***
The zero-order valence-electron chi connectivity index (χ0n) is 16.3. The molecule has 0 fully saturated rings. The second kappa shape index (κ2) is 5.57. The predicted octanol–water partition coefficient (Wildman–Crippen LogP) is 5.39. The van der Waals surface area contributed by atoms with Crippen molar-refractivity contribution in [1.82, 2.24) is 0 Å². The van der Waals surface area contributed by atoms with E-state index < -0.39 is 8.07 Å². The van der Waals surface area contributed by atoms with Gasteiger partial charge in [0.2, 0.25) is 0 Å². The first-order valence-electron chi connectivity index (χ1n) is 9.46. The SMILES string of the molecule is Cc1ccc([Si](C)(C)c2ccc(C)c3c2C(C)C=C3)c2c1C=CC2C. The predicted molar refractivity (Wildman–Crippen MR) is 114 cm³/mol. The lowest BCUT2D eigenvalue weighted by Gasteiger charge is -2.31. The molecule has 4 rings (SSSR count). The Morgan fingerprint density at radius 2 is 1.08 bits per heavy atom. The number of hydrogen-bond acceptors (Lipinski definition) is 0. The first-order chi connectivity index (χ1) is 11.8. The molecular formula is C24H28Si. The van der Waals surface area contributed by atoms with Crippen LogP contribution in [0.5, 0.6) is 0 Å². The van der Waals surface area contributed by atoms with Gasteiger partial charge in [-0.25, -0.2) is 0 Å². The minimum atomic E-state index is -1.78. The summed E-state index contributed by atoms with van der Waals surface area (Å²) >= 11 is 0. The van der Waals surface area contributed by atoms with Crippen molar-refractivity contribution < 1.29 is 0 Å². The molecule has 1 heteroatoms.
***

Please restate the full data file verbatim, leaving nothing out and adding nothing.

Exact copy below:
The zero-order valence-electron chi connectivity index (χ0n) is 16.3. The molecule has 0 fully saturated rings. The second kappa shape index (κ2) is 5.57. The predicted octanol–water partition coefficient (Wildman–Crippen LogP) is 5.39. The van der Waals surface area contributed by atoms with Crippen molar-refractivity contribution in [1.82, 2.24) is 0 Å². The van der Waals surface area contributed by atoms with E-state index < -0.39 is 8.07 Å². The van der Waals surface area contributed by atoms with Gasteiger partial charge in [0.2, 0.25) is 0 Å². The first-order valence-electron chi connectivity index (χ1n) is 9.46. The SMILES string of the molecule is Cc1ccc([Si](C)(C)c2ccc(C)c3c2C(C)C=C3)c2c1C=CC2C. The predicted molar refractivity (Wildman–Crippen MR) is 114 cm³/mol. The lowest BCUT2D eigenvalue weighted by Gasteiger charge is -2.31. The molecule has 4 rings (SSSR count). The Morgan fingerprint density at radius 2 is 1.08 bits per heavy atom. The number of hydrogen-bond acceptors (Lipinski definition) is 0. The first-order chi connectivity index (χ1) is 11.8. The molecular formula is C24H28Si. The van der Waals surface area contributed by atoms with Crippen LogP contribution in [0.5, 0.6) is 0 Å². The van der Waals surface area contributed by atoms with Gasteiger partial charge in [-0.25, -0.2) is 0 Å². The minimum atomic E-state index is -1.78. The summed E-state index contributed by atoms with van der Waals surface area (Å²) >= 11 is 0. The van der Waals surface area contributed by atoms with Crippen molar-refractivity contribution < 1.29 is 0 Å². The molecule has 1 heteroatoms.